Thank you very much for your time.

Regards,

Subramani Anbazhagan

Dear Subramani,

Yes, a DEL of 47 kNm with a mean of 2 kNm results in a sinusoidal moment oscillation between -21.5 kNm and 25.5 kNm. I’m not sure where you might have made a mistake, but 7 kNm does not sound like the correct moment maximum for this range. Instead, I would expect that the maximum of the moment time history would be beyond this range.

Yes, you should be able to convert the fatigue load to stress, just as you would an ultimate load.

Best regards,

Dear Jason,

Thank you very much for your responses. I apologize that i have to add few more questions.

1). The amplitude of the DEL from zero-mean would be higher than the amplitude of DEL from constant fixed mean, since the zero mean has higher cycles to failure than the fixed mean, so in order to attain the same damage as the stochastic wind, the amplitude of zero mean needs to be higher. Is my understanding of DEL is right?

2). Based on the previous post, I’ve compared the extreme bending moments with hand-calc by assuming the blade to be flat on facing the extreme wind. Now I suppose it’s in the acceptable range, the DEL (Fixed mean/upper asymptote) of the flap-wise root bending moment is 4.21kN.m and the Extreme root bending moment is 7.5 kN.m. But this time DEL for the other span stations (please see the image) after 3.5m crosses the extreme bending moments. I’m wondering whether it is because of a wrong setting that i use in MLife or something relating to the design aspect of the structure. please provide me suggestions about it.

once again thank you very much for your time. Have a nice day ahead.

Regards,

Subramani Anbazhagan.

Dear Subramani,

Yes, the amplitude of the DEL from zero-mean would be higher than the amplitude of the DEL from constant fixed mean. This follows from the Goodman correction (Eq. 3 in the MLife Theory Manual) with L_RF = L_R0 and L_MF = 0, whereby the term in parentheses is greater than unity.

I’m not sure I understand your plot because it shows the DEL from zero-mean to be lower than the DEL from fixed mean, in contradiction to the above point. Another oddity is that you are comparing the DEL directly with the extreme load. As we discussed previously, a given DEL and L_MF will result in a sinusoidal load oscillating between L_MF-DEL/2 and L_MF+DEL/2. So, it would probably make more sense to compare the extreme load to L_MF+DEL/2. Furthermore, your case involving a flat blade facing the extreme wind will result in a large load, but you haven’t stated how close this load is to the ultimate load of the cross section L_Ult, or to the highest load found from all the load-case simulations that were used to calculate the DEL.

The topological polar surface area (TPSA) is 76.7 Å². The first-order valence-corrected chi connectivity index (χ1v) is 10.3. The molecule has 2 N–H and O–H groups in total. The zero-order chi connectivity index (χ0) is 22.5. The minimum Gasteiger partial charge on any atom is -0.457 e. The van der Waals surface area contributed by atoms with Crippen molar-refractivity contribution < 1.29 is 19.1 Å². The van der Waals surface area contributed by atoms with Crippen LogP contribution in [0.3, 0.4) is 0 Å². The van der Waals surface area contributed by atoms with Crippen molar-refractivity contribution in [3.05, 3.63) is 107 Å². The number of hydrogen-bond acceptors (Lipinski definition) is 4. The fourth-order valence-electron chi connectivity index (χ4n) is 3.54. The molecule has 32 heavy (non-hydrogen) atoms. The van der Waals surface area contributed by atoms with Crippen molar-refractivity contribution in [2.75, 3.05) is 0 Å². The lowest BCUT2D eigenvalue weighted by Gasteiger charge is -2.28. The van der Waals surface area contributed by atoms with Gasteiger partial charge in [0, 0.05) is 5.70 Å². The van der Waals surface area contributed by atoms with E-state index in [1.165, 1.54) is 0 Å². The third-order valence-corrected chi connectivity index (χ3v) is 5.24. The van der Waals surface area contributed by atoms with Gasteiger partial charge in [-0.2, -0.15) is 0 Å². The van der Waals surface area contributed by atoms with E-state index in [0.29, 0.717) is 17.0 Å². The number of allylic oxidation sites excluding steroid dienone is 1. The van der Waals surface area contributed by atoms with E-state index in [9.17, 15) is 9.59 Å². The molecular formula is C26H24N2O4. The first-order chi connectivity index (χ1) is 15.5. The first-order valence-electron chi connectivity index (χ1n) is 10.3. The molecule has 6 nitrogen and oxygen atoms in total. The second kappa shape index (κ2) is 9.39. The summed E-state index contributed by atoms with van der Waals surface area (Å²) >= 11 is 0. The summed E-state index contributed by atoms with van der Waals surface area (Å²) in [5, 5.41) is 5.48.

Best regards,

Dear Jason,

My apologies for getting back late. Thank you very much for your response.

Yes i agree with your point, it’ll make more sense, if i compare the peak of the DEL of both fixed mean and zero mean. Indeed what I’ve plotted is the mean + del/2 for fixed mean and its wrong in the zero mean. (i.e., For the 0.8m radial location the DEL_fixed mean and fixed mean is 2.48 kNm and 2.54kN.m , therefore the peak is 3.78 kN.m and DEL_zero mean is 2.98kN.m, the peak is 1.46kN.m).

In case of the root, DEL_fixed mean peak is 4.685 kN.m and the L_Ult of the section is 29.5kN.m, bending moment for EWM50 is 9.5kN.m, is my approach is right?. if in case its right, what could be the reason for the DEL to go above the extreme bending moment.

Thank you very much for your time.

Regards,

Subramani Anbazhagan

Dear Subramani,

Yes, your approach sounds correct now.

Regarding why LMF+DEL/2 is more than the load from EWM50 (at radial locations larger than 3.5 m) makes me question whether the EWM50 case actually produces the highest load. What is the highest load (as a function of radial location) from all of the load-case simulations that were used to calculate the DEL?

Best regards,

Dear Jason,

Thank you for the response. I didn’t ran the analysis for DLC cases other than EWM50 and EWM01, If it could make much differences to the flap-wise moments, I might need to focus my efforts on it.

Thank you very much for your time.

Regards,

Subramani Anbazhagan

Dear Jason,

I have query regarding the calculation of LUlt in MLife.

I have calculated the LUlt by calculating the maximum loads or moments(Interface and mudline) based on 10 load cases in MExtrermes and multiplying this value by factor of 5 to get the LUlt. Is this the correct way of finding out the LUlt, if not, could you please advice on this?

Thanks,

Satish J